The three formations, or units, which make up the geology of Mount Everest are divided into sections. Geologists have named these, from the bottom to the summit respectively, the Rongbuk Formation, the North Col Formation and the Qomolangma Formation. These sections, or units, are divided by a low-angle fault, or a ‘detachment’, each one being forced over the next to form a, sort of, zigzag pattern.
The Qomolangma Formation, otherwise known as the ‘Jolmo Lungama Formation’, consists of layers of Ordovician limestone and recrystallized dolomite, along with siltstone and laminae, together forming colours ranging from white to dark gray. Starting at 8,600 meters above sea level (above Yellow Band), the Qomolangma Formation ends at the summit. Tests of the limestone found here have been conducted to reveal small remains of ostracods, trilobites and crinoids. Gansser was one of the first people to report such findings.
Lots of samples were taken, but some had been recrystallized, thus no conclusive results were found in regards to the contents. The bottom of the summit pyramid and the ‘Third Step’ is made up of a bed, 60 meters in depth, which sticks out from about 70 meters beneath the top of Mount Everest. This bed contains trapped sediments, which are sealed in by the production of biofilms from micro-organisms, such as cyanobacteria, usually in marine waters that are quite shallow. This section is scattered with a number of high angle faults, which finish at the Qomolangma Detachment. This causes a separation from the ‘Yellow band’.
The middle part of Mount Everest is known as the North Col Formation, 7,000 to 8,600 meters. This section, itself, can be divided into different parts, the top 400 meters, named the ‘Yellow Band’, is formed from linked beds of a brown, Middle Cambrian, marble (diopside-epidote-bearing), muscovite-biotite phyllite (which contain silicate minerals) and semischist (a partly metamorphosed, layered sedimentary rock). By analysing some of the marble taken from around 8,300 meters, it has been discovered to contain up to 5% crinoid ossicles (marine organisms which have a skeleton, formed from calcareous plates), which have been recrystallized. The top five meters, just before the Qomolangma Detachment, is a badly deformed area and is separated from the Qomolangma Formation by a fault breccia, which is between 5 and 40 centimeters thick.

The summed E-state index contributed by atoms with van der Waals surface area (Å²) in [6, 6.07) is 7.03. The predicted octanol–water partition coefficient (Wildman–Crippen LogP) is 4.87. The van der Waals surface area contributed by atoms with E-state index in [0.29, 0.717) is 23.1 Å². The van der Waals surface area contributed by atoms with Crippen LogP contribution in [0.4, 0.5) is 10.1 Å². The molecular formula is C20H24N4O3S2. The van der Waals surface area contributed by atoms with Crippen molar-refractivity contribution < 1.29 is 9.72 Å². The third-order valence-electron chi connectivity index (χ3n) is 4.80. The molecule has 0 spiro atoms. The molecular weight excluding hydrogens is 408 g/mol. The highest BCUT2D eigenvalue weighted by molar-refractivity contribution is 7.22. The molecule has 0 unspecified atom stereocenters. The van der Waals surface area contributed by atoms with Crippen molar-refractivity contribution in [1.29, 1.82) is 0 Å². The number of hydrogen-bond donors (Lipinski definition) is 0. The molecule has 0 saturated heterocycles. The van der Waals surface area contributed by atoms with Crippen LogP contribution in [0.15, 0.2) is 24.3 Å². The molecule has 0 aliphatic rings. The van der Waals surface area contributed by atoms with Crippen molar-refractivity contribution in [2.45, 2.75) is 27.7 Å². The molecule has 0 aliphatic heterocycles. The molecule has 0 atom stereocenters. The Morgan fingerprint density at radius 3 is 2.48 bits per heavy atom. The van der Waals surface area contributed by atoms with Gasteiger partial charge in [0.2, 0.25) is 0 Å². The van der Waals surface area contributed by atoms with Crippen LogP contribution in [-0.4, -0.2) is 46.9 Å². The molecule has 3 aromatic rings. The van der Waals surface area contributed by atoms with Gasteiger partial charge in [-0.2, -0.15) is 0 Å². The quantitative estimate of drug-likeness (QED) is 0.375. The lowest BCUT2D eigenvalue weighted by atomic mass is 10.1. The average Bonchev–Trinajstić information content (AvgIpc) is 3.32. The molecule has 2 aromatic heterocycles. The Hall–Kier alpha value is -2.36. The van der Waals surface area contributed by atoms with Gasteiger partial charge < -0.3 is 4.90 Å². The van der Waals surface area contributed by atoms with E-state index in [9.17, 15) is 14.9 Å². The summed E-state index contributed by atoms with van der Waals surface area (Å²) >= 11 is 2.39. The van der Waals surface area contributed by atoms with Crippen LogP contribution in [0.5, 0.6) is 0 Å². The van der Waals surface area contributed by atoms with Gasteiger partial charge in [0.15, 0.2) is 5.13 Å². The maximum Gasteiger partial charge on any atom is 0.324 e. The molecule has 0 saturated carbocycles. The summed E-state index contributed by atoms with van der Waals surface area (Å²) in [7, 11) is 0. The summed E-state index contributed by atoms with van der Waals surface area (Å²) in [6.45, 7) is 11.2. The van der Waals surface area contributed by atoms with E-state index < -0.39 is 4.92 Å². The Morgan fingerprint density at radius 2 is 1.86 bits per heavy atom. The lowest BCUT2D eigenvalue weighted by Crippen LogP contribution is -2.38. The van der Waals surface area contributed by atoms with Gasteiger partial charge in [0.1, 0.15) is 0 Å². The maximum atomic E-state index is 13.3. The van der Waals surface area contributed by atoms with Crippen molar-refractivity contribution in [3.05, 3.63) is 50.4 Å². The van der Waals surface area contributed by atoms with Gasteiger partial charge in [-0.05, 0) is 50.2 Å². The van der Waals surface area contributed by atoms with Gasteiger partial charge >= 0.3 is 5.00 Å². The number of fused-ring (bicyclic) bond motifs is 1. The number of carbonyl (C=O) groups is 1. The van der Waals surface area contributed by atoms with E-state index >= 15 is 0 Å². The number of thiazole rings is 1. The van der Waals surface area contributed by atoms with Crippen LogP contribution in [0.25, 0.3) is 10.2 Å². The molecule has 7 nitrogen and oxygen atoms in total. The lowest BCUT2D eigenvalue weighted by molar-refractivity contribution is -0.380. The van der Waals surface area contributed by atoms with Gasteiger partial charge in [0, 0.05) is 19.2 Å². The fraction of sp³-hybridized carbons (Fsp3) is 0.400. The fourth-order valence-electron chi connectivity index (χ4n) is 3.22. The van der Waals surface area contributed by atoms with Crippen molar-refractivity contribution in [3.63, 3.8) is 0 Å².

The rest of the North Col Formation is formed from layers of minor marble, schist and phyllite. From 7,600 to 8,200 meters, schist (biotite-sericite-quartz) can be found in small amounts, along with chlorite-biotite phyllite and biotite-quartz phyllite. The bottom, consisting of the last 600 meters, is formed by the combination of, biotite-quartz schist, biotite-calcite-quartz schist and epidote-quartz schist, occasionally separated by a thin quartzose marble layer. The formation of these rocks is thought to have occurred due to the metamorphism of deep sea flysch (Middle Cambrian) and made up of sandy limestone, calcareous sandstone and mudstone, among others. The ‘Lhotse detachment’ (a regional thrust fault) lies at the bottom of the North Col Formation, dividing it from the Rongbuk Formation.
The lower section of Mount Everest is known as the ‘Rongbuk Formation’ and makes up the first 7,000 meters. This region of Everest is formed from sillminite-K-feldspar grade schist and a banded metamorphic rock called gneiss, which has a similar composition to granite. Also a number of dikes of leucogranite and sills, which are horizontal sheets of igneous rock stuck between older rock beds.
It is thought that the summit of Mount Everest started at the bottom of the ancient Tethys Sea, the motion of the Indian subcontinental plate and the urasian continental plate colliding, about 30 – 50 million years ago, caused the mountain to rise up and become the highest mountain on the Earth.
Geology of Mount Everest (C) Google Earth Annotation by Miles Traer